The ongoing stand-off between the government and the Supreme Court is creating increasing uncertainty in the judiciary system, which could start hurting the country’s business environment. Moreover, while the ruling Law and Justice (PiS) will push forward the contentious judiciary reforms ahead of the May presidential elections, this may prove counter-productive for incumbent president Andzej Duda (independent, supported by PiS).
On 4 February, Duda signed into law controversial legislative amendments that introduce disciplinary measures for judges – including fines or dismissal – for questioning the government’s judicial policies. These measures came in response to recent rulings of the country’s Supreme Court, which concluded that the constitutional body responsible for nominating judges (the National Council of the Judiciary) – overhauled by the PiS in late 2017 – was not independent and judges appointed by it were illegitimate. The Supreme Court also annulled all decisions of its disciplinary chamber as it could not be considered a court under Polish or EU law. The government has appealed these rulings before the country’s Constitutional Tribunal, which is expected to announce its position this month.
These latest developments raise uncertainty in the judiciary system and could adversely affect the country’s business environment. Lack of clarity on whether certain judges have been appointed legally or not paves the way for challenging their rulings. Hearings in some cases have already been postponed due to this ambiguity, while judges questioning the legal status of their peers face harsh disciplinary measures.
The response of the European Union (EU) has been vocal but lacking in content, at least for now. European Commission Vice President Vera Jourova paid a visit to Warsaw, aiming to relaunch the dialogue with Polish authorities, but her calls to suspend the implementation of the disputed measures had little success. Also, the European Parliament on 16 January adopted a resolution calling to resume the Article 7 procedure for Polandand Hungary and emphasized the “imminent need” for a mechanism linking EU funding to the rule of law. The upcoming EU budget talks on 20 February could provide more clarity on this front.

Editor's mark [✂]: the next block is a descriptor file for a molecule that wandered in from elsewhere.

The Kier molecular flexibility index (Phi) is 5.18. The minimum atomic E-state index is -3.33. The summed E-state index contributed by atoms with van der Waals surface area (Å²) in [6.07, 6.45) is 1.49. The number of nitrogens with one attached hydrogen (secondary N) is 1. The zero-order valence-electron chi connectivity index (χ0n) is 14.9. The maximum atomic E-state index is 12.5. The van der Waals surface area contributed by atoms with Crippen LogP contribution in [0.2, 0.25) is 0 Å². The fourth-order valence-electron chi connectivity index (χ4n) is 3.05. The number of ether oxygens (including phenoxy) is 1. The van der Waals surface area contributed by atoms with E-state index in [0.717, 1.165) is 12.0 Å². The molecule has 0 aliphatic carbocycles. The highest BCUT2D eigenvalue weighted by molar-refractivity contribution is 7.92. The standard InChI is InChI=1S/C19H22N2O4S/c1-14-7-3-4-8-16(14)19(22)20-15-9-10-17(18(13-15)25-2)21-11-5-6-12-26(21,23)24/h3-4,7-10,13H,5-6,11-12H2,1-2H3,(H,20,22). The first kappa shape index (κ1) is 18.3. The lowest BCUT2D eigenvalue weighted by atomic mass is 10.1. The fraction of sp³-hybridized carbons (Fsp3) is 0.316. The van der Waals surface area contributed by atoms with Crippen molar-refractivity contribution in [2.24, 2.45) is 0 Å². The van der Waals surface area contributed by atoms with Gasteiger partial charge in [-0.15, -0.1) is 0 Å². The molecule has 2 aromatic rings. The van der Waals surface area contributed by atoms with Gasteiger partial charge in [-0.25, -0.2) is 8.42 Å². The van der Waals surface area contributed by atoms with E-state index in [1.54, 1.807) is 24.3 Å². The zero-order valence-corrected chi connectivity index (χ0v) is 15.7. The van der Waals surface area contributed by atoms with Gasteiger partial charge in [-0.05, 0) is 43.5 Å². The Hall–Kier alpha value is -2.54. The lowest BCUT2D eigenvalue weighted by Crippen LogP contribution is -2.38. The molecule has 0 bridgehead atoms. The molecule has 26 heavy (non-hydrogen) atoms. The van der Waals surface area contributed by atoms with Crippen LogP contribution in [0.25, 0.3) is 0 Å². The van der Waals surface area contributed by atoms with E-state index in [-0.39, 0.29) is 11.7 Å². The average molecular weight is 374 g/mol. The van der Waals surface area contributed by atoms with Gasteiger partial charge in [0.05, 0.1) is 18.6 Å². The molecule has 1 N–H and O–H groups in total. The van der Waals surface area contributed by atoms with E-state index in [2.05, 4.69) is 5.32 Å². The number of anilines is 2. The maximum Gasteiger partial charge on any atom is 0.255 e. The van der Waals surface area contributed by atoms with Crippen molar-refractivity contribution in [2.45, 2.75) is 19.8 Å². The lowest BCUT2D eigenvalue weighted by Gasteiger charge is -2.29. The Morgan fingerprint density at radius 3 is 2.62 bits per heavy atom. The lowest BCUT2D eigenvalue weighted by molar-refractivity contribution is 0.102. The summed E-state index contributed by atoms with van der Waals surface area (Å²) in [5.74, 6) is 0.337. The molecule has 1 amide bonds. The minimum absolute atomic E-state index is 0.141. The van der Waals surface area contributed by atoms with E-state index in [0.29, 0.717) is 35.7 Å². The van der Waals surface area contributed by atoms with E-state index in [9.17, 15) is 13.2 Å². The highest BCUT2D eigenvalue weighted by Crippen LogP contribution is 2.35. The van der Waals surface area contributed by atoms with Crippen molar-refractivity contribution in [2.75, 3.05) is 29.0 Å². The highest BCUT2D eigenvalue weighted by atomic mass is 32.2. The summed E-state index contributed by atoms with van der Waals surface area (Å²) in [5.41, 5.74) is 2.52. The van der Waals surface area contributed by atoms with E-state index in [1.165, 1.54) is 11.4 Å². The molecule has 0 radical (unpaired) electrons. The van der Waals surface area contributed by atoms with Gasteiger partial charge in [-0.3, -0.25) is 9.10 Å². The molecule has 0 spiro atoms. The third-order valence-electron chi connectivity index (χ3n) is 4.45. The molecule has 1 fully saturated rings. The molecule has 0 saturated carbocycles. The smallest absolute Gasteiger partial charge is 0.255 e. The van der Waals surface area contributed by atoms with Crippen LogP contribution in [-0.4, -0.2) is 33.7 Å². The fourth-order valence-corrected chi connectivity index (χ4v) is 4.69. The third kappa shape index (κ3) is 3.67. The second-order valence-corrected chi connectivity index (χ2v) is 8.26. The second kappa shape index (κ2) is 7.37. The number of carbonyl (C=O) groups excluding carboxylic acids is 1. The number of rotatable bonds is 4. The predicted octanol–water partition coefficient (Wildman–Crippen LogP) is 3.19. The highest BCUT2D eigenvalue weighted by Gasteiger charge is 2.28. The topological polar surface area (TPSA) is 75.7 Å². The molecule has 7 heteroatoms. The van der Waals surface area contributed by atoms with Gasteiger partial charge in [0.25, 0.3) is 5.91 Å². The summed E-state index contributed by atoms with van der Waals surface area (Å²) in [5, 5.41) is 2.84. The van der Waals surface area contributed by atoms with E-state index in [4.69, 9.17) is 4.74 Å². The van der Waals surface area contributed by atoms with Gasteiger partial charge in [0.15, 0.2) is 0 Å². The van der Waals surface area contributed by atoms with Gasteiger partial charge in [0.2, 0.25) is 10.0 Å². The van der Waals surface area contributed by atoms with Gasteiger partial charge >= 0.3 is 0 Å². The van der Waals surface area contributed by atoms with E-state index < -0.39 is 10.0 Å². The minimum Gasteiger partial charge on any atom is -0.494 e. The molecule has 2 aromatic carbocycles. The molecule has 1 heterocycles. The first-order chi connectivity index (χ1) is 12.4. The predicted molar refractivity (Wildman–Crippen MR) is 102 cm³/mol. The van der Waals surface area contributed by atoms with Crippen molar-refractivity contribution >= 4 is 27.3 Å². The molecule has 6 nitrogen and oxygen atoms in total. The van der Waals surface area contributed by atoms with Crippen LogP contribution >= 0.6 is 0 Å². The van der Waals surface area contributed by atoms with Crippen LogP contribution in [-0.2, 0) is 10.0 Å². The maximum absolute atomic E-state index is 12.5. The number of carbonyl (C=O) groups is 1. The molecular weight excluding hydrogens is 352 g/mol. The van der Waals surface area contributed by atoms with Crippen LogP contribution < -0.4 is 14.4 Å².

In the meantime, the EC will likely launch infringement procedures against Poland over the disciplinary measures and the continued operation of the disciplinary chamber of the Supreme Court. This could result in financial penalties for Poland and eventually force the PiS to compromise on specific issues. This was the case in November 2018, when the ruling party overturned the legislation forcing the Supreme Court judges into early retirement.
However, with the crucial presidential election upcoming in May, the PiS is unlikely to take any steps that could be perceived as a compromise. Controversies surrounding the judiciary have helped the ruling party mobilize its supporters in the past as these reforms have been portrayed as attempts to tackle corruption and inefficiencies in the system.
However, there is no guarantee that such tactics will work again. Faced with the increasingly chaotic functioning of courts and mounting international criticism, PiS voters could start questioning the government’s actions. Opposition warnings of “Polexit” could also hurt as recent surveys show that nearly 90% of Poles do not want to leave the EU. Despite Duda’s strong lead in the polls, the second-round fight for the presidential post is expected to be very close, and the topic of the judiciary could play a decisive role.